"The City of Edina was much more responsive to its citizens and was able to cut traffic back to pre-detour levels, which in turn pushed still more traffic onto Hopkins residential streets," the group's news release said.

Soon to compound matters is a construction project in the Peaceful Valley and Park Valley neighborhoods in which streets will undergo full reconstruction with new curbs and gutters this spring and summer.

Railroad crossing safety behind effort Wednesday in Hopkins

A motorist blocked the light-rail tracks Tuesday afternoon in downtown Minneapolis. Photo by Paul Walsh

About every three hours, a person or vehicle is hit by a train the U.S. Department of Transportation says, and that's why Hopkins Police will be conducting a railroad crossing safety effort on Wednesday.

Over the past year, train crews in the west metro suburb have reported issues with drivers stopping on the tracks and or too close to the tracks and motorists driving around stop arms, said Sgt. Mike Glassberg.

"We have had two collisions at one of our crossings in the last two years, and a number of near misses," Glassberg said.

On Wednesday, Twin City Western Railroad, CP Rail Police and Hopkins Police will conduct a crossing enforcement detail from 3 to 6 p.m. at the intersection of Excelsior Boulevard and Jackson Avenue, a confusing intersection near the Cargill headquarters where a number of incidents have occurred and motorists have been spotted stopping on the tracks or in the wrong place.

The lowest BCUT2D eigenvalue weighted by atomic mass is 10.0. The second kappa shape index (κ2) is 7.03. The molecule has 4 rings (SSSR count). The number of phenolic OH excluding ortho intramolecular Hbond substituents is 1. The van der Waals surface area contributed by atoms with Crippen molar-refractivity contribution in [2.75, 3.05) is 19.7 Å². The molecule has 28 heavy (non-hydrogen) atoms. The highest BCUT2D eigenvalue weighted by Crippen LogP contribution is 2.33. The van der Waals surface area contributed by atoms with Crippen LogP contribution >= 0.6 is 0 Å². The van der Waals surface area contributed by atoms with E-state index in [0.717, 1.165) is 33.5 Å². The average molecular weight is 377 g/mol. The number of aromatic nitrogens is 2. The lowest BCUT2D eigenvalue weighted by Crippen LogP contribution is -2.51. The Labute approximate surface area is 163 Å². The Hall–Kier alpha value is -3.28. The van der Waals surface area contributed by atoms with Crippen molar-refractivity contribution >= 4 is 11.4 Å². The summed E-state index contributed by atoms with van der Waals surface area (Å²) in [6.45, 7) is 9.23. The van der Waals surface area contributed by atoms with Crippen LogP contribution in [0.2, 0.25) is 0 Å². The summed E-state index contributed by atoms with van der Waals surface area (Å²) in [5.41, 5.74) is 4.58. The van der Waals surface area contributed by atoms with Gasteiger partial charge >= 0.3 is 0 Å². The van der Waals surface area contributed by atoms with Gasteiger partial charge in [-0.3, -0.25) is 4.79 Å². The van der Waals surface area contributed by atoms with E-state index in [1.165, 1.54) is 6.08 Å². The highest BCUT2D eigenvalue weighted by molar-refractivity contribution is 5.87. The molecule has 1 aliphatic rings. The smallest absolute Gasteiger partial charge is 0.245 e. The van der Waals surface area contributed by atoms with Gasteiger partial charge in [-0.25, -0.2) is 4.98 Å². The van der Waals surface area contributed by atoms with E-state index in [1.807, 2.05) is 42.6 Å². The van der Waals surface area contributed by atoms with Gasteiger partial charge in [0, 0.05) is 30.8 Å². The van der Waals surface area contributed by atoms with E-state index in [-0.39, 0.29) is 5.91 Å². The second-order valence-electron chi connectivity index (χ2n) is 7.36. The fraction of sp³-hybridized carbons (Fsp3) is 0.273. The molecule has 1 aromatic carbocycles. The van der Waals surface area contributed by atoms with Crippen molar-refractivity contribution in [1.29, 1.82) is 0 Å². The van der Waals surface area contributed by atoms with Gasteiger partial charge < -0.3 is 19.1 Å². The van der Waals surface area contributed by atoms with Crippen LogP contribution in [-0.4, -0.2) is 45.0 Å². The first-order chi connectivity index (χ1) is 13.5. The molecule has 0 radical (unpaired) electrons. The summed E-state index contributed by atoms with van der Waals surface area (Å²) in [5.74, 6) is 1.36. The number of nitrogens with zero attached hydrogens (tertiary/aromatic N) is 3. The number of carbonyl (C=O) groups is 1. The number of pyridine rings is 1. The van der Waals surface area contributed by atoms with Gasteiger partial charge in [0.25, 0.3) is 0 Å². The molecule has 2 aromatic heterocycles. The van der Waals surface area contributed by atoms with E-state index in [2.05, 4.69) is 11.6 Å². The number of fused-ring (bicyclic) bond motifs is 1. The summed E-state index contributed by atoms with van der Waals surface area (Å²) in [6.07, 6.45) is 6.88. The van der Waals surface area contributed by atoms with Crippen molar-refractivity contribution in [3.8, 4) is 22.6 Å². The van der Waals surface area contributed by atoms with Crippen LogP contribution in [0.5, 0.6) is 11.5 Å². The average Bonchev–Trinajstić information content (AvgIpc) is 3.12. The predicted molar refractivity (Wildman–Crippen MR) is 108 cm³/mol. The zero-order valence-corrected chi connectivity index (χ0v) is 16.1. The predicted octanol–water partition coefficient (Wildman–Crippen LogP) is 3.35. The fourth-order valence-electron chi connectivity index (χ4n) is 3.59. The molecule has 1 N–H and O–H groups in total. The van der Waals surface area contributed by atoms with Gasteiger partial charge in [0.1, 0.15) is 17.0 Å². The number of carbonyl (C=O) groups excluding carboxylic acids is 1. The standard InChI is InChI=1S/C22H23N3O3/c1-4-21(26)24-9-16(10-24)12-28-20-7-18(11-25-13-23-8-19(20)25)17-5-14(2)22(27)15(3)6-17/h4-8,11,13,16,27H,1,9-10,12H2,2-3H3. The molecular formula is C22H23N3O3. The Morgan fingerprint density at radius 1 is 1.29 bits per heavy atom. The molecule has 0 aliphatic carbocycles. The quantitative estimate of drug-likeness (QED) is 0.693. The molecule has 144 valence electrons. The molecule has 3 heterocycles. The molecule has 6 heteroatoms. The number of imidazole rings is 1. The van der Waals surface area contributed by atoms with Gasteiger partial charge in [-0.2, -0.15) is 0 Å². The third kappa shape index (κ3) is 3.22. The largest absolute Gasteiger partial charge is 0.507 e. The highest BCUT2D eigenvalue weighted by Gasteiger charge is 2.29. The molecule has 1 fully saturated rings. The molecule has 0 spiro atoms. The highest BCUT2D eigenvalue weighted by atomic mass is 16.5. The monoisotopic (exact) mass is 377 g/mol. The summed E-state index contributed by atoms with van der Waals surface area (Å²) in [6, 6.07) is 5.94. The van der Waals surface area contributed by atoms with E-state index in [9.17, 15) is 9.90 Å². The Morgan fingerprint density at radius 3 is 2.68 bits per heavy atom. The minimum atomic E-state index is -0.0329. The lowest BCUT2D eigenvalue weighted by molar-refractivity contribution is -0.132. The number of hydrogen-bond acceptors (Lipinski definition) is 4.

"It's a rough intersection. That is why people have been hit," Glassberg said. "We will be stopping drivers and likely educating them more than citing them, unless their violations are serious or reckless."

The overarching goal, however, is to create awareness about how dangerous railroad crossings can be, he said.

Last year, 232 people were fatally injured in rail crossing accidents, according to the US DOT. This year, the National Highway Traffic Safety Administration and the Federal Railroad Administration (FRA) launched a two-year effort to reduce accidents and fatalities at railroad crossings and advise motorists to use caution when approaching crossings.

The campaign called  “Stop! Trains Can’t” reminds drivers that trains cannot swerve, stop quickly or change directions to avert collisions. a freight train traveling at 55 miles per hour takes a mile to stop once the emergency brakes are applied, the DOT said.

By law, trains have the right of way. The campaign also reminds drivers to:
•    Slow down, look both ways and listen
•    Not enter the crossing unless they can make it completely across
•    Never race a train
•    Never stop on tracks

“Education is key here – sometimes a driver is distracted, or in an unfamiliar area. Other times, the state highway department has not done enough to warn drivers they are approaching a crossing,” said FRA Administrator Sarah Feinberg. “We must do everything we can to give drivers the information they need to keep themselves and their families safe, and this helps us do just that."